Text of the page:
In 1890, Colonel Presley C. Baker (1838-1893) married Clara Bradley Wheeler (1855-1954), after the death of her first husband. Colonel Baker had moved to sunny Southern California in the early 1880's for his health, as he had been afflicted with Bright's disease.
In 1892, they had constructed a new house in Pasadena along Orange Grove Boulevard. The home was not overly ostentatious, but was excellently sited on a large lot with an extensive view both east and west. Sadly Col. Baker died the next year, and so was unable to enjoy much time in the new home. Mrs. Baker remained, however.
|The House in 1899 |
(courtesy of American Architect, Feb. 1899)
In 1899 she remarried, this time to Robert Jones Burdette, a successful minister ordained in the Baptist Church, who was well-known for his many entertaining lectures around the United States. Clara and Bob (as he was known to his friends) had met early in life when both were back east, and notice of their marriage was news to more than just local friends. The San Francisco Call featured them in an article, for example.
After the marriage, he moved in to Sunnyside, where in 1900 the census found him along with Clara, Clara's mother Laura Bradley, Clara's son Roy Wheeler, and a housekeeper.
|The House in 1900|
Bob remained on the lecture circuit, although he took a temporary minister position in a Pasadena Presbyterian church for three months after the marriage. Meanwhile Clara continued her work in women's rights in the L.A. area. But as time passed Bob eventually took the position of pastor at the Temple Baptist Church in Los Angeles, to cut down on the travel, no doubt.
|Clara in 1905 for an article|
about the Ebell Club
In downtown L.A. in 1904 the largest venue for gatherings was the three-storey Hazard's Pavilion, which could seat about 1,200 patrons. Built in 1886 by Henry Hazard, it had been used for everything from fairs to boxing matches. In the fall of 1904, Temple Baptist Church leased the facility with a primary purpose to hold Sunday services. It was renamed Temple Auditorium and sermon attendance at the pavilion immediately overflowed capacity. The inadequacy of the facility was reinforced when the Ignace Paderewski Concert of New Year's Eve 1904 couldn't start on time due to crowds thronging around the small building entrance. A week later complaints were made to the city council calling the place a firetrap. The following February Madame Melba and Dr. Wilbur Chapman caused multiple, overflow crowds.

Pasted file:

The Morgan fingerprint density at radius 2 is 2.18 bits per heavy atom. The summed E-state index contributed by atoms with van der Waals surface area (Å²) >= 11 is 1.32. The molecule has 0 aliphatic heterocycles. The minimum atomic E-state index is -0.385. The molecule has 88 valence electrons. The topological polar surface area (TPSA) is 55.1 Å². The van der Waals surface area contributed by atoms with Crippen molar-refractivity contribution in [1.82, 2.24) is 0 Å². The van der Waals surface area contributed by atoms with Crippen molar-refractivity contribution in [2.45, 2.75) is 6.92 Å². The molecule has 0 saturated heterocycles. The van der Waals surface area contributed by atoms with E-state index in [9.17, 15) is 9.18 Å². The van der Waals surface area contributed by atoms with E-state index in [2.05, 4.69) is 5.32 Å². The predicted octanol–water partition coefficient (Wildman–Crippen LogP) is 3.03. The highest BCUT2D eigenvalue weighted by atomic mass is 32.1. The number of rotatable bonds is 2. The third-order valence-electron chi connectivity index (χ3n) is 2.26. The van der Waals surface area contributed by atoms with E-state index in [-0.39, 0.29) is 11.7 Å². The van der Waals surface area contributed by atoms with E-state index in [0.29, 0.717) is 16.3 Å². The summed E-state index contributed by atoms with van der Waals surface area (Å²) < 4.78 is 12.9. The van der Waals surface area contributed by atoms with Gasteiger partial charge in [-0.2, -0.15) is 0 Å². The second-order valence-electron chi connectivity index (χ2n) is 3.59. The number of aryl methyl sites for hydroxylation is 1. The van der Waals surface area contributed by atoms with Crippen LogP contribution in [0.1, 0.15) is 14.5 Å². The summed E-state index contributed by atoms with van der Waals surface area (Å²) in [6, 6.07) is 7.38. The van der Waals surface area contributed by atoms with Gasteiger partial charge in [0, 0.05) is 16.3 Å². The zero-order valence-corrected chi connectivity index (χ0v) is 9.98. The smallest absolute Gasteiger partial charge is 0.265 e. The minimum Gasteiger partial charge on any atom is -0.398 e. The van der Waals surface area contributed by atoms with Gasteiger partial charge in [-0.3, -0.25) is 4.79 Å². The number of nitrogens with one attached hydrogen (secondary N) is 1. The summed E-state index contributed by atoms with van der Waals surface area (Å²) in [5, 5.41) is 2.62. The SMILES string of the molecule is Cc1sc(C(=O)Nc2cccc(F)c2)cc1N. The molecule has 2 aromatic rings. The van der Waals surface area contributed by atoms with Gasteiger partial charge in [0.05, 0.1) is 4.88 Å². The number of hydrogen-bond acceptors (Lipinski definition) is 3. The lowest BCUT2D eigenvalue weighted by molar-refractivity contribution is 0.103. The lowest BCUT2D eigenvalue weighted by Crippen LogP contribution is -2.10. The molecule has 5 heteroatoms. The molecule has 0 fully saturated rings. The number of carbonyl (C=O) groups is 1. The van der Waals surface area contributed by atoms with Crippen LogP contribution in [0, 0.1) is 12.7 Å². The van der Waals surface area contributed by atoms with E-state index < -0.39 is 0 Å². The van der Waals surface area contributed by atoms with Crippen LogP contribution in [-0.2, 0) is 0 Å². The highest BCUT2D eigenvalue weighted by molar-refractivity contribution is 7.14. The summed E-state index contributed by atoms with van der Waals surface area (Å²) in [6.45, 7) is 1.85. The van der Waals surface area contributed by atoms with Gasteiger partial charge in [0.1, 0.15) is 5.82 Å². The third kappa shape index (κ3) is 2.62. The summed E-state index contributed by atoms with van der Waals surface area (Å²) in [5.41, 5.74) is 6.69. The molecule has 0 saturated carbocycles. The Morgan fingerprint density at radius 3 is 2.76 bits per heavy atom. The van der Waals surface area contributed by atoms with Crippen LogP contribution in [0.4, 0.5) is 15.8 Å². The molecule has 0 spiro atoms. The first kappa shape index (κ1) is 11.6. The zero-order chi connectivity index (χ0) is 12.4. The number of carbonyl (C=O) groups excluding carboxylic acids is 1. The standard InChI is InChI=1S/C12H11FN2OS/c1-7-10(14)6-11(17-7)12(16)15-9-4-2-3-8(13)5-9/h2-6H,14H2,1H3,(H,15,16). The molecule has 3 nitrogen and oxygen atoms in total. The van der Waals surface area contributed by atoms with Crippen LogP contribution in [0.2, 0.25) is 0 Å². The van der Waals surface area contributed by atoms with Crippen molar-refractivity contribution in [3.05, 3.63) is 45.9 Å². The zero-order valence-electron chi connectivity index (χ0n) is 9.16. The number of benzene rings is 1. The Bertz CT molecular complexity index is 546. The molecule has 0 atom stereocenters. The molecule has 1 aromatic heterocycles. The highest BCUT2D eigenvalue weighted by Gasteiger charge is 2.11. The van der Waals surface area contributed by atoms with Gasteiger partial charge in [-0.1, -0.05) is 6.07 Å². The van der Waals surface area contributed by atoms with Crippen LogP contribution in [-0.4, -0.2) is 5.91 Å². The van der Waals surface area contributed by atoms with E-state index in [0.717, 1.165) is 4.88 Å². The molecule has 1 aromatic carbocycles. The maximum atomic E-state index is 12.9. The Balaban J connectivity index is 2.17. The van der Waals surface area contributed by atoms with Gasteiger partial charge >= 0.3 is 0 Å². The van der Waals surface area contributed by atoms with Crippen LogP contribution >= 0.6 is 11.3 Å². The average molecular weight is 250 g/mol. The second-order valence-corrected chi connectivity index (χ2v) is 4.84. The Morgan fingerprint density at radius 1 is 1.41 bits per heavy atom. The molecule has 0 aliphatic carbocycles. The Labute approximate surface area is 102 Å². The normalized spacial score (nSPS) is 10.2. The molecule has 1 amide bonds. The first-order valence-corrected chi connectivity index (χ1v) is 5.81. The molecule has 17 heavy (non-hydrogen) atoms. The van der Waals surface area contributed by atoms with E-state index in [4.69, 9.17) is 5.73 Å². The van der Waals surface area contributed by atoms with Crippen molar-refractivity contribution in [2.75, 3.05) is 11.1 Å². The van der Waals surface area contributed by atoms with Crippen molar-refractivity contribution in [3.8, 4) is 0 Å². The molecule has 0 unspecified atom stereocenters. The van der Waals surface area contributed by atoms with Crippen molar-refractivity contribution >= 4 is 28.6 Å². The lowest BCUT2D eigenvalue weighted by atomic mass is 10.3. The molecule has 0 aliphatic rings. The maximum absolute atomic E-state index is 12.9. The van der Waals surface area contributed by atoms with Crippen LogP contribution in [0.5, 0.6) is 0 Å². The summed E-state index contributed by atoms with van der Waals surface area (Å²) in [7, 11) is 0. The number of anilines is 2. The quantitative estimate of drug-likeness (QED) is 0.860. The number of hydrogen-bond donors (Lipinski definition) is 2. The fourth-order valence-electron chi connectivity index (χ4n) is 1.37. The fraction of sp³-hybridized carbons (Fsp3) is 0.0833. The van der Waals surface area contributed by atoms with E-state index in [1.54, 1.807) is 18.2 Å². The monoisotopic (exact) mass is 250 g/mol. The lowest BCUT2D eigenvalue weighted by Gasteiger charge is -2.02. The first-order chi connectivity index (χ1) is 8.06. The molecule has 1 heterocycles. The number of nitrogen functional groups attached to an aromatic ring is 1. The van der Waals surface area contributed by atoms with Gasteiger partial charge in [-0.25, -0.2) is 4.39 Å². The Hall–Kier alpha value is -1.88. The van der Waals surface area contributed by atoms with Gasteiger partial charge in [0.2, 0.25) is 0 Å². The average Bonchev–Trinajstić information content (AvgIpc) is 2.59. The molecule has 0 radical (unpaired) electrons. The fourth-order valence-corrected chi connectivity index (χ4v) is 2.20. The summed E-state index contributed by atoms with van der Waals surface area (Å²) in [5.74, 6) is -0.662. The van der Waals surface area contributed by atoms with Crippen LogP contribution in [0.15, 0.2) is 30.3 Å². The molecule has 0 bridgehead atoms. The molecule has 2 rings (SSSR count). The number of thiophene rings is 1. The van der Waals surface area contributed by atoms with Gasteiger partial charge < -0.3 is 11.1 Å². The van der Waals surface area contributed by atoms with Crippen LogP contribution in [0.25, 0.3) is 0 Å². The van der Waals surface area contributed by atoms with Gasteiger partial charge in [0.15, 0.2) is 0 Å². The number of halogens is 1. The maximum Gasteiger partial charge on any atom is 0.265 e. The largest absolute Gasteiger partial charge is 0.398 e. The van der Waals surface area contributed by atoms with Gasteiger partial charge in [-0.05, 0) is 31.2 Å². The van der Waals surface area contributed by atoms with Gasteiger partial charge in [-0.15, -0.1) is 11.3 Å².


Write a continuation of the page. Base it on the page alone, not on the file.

And so it was inevitable that in February, 1905 a new company was formed for the creation of a new auditorium on the corner of Fifth and Olive Streets, to seat 5,000, six storeys in height. Among the directors of the new company? W. C. Patterson and Clara Burdette. By November, 1906 the new Temple Auditorium was now complete, and constantly used by the Temple Baptist Church. In 1920 the Philharmonic Orchestra moved into the building causing a name change--to the Philharmonic Auditorium, which was a name known to many thousands of current Southern Californians, who traveled as youngsters into downtown Los Angeles to see all the big musical events before the creation of the Dorothy Chandler Pavilion in 1964.
Meanwhile the house was featured in a book in 1903 extolling the features of Pasadena.
|The house in 1903|
|SunnyCrest after the addition|
|Reception area of SunnyCrest|
|The Library at SunnyCrest|
During this time period, however, he worked on his book about prominent Southern Californians. Here is the picture he chose for SunnyCrest.
|SunnyCrest in 1909/1910|
|Sunnycrest in 1912|
Clara remained in the house until 1919, when she sold the house and retired to Pasadena's Hotel Maryland. In 1922, at the urging of many friends, she wrote a biography about her late husband. From 1930 on she resided in the Huntington Hotel. She died in 1954.
Clara sold the house in 1919 to Thomas and Nettie Warner. Thomas had just sold his auto steering and transmission parts company of Muncie, Indiana to General Motors, and then he retired to Southern California. An auto garage (guest house) had been added out back prior to the purchase. Then in 1926 Nettie had the house razed and erected a new structure on the property. She and Thomas remained there--he passed away in 1947; she stayed on until her passing in 1962. The property was then redeveloped as apartments. The former garage appears to be the same one--at some point it appears to have been sold to the property owner to the west. No vestige of the former Sunnycrest house remains.
|Today's street view|
|Today's aerial view of the former Sunnycrest property. Orange Grove Blvd. is at right.|